According to Genworth Financial, nursing homes in Massachusetts cost on average $12,623 a month for a shared room and $13,533 for a private room. That adds up to more than $150,000 a year or $445 a day. While that’s more than most individuals or families can afford, to put it in perspective, many hotels charge as much or more without providing any food or care.
These are the private-pay rates. MassHealth pays different rates for each resident and each facility based on very complex regulations. Depending on various factors, the payments can range from about $150 to $375 per day, substantially less than the private-pay rates for most residents. The Medicare reimbursement rate for skilled nursing facilities is somewhat higher, but pays for only up to 100 days following a hospitalization.
The Kaiser Family Foundation reported in 2017 that 62% of nursing home residents were covered by Medicaid. The nursing home industry claims that it loses money on these residents. The state disagrees. Which is right?
In a new report by the National Consumer Voice for Quality Long-Term Care, “Where Do the Billions of Dollars Go? A Look at Nursing Home Related Transactions,” argues that the nursing home industry’s claim of financial hardship is based on creative accounting. Essentially what they do is to break up their businesses into separate entities with each providing services to, and billing, the nursing home. The nursing home may pay rent to the company owning the building, for nursing services to a staffing agency, and even for administrative services to a management company. Based on the costs of the services, the nursing home may appear to be just breaking even or losing money, but the underlying companies may be quite profitable.
The report describes one large nursing home chain, Life Care Centers that owns more than 200 nursing homes, paying companies with shared ownership $386 million in 2018. It reports that nationwide three quarters of nursing homes participate in this practice and paid themselves $11 billion in 2015.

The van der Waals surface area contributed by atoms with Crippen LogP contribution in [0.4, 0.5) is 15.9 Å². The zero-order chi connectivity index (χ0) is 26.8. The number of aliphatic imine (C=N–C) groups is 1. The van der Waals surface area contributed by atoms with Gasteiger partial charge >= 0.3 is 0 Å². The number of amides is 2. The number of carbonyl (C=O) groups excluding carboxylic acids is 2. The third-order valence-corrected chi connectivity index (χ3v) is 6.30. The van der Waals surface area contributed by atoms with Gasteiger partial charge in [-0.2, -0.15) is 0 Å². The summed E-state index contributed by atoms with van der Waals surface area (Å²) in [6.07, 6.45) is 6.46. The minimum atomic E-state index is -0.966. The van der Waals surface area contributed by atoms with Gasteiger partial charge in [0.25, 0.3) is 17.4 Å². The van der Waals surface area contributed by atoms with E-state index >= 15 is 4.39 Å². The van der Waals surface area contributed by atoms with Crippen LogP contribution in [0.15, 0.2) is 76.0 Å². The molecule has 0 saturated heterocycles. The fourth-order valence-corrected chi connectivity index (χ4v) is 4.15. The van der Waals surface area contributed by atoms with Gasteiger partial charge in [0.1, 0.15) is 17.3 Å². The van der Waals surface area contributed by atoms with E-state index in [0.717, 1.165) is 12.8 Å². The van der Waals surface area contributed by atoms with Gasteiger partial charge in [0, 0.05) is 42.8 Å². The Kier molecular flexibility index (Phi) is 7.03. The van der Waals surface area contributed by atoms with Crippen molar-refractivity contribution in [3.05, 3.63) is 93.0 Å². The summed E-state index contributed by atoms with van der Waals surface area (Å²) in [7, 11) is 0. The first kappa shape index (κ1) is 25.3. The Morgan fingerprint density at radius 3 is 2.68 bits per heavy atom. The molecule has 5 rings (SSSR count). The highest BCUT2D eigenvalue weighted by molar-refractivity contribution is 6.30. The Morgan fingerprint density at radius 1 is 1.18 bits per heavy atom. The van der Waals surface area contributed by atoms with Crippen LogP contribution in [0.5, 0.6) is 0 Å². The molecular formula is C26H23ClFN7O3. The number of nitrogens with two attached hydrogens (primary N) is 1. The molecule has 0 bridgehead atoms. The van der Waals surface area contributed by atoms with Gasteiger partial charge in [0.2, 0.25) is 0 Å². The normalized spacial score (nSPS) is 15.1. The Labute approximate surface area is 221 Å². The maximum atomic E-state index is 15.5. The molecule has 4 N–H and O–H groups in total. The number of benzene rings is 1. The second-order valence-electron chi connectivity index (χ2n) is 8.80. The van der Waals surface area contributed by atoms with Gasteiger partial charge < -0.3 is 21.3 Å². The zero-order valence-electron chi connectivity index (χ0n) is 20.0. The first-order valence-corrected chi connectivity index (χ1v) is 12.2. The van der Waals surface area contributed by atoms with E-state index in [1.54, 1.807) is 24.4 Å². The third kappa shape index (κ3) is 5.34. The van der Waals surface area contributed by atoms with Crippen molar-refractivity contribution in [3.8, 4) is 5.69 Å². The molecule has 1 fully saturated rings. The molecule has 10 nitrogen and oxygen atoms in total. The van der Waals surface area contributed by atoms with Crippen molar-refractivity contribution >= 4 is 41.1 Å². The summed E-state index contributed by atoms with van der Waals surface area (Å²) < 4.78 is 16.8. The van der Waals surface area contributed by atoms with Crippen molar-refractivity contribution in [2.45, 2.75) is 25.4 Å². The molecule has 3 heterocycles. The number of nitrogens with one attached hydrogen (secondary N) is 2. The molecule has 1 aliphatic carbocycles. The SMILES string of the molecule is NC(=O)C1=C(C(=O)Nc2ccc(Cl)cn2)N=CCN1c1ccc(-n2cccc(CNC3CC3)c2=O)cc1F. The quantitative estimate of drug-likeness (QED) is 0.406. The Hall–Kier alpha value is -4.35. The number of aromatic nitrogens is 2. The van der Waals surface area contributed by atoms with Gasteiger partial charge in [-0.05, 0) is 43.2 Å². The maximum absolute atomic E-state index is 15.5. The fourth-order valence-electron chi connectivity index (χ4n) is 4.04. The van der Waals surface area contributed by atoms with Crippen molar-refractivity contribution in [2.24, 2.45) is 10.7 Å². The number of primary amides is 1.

While Medicare requires that these and other payments be “reasonable and prudent” and that the nursing homes be “prudent buyers,” payments to related parties are neither transparent nor based on market competition. Consumer Voice concludes that “[t]his practice allows nursing home owners to
portray their nursing homes are operating at a financial loss or making small profits, when in reality they are making money.”
Further, it argues that public money meant to make sure nursing home employees receive fair pay is instead diverted into corporate coffers. As a result, “[r]esidents go without care and workers are permanently underpaid and overburdened, leading to staff turnover rates at over 50% per year.”
How to Fix the Problem
Consumer Voice makes the following recommendations:
- That the Centers for Medicare & Medicaid Services (CMS) do better auditing of cost reports by nursing facilities, including information for all related parties.
- Implement a minimum staffing standard. Currently CMS only requires that the level of staffing be “sufficient,” which is a nebulous amount. It recommends 4.1 hours per resident per day as a minimum.
- Impose a minimum standard for the percentage of Medicare and Medicaid payments that must go to patient care.
What About Massachusetts?
The report does not break down how prevalent this related-party practice is for each state, so it may or may not be common in Massachusetts. But we can be pretty certain that it’s more likely to occur with for-profit than non-profit facilities. That doesn’t necessarily mean that all non-profit facilities provide better care than all for-profit ones, since the former can be badly run and the latter well managed. But non-profit facilities by definition don’t divert funds owners that could be used to pay for staff and facilities.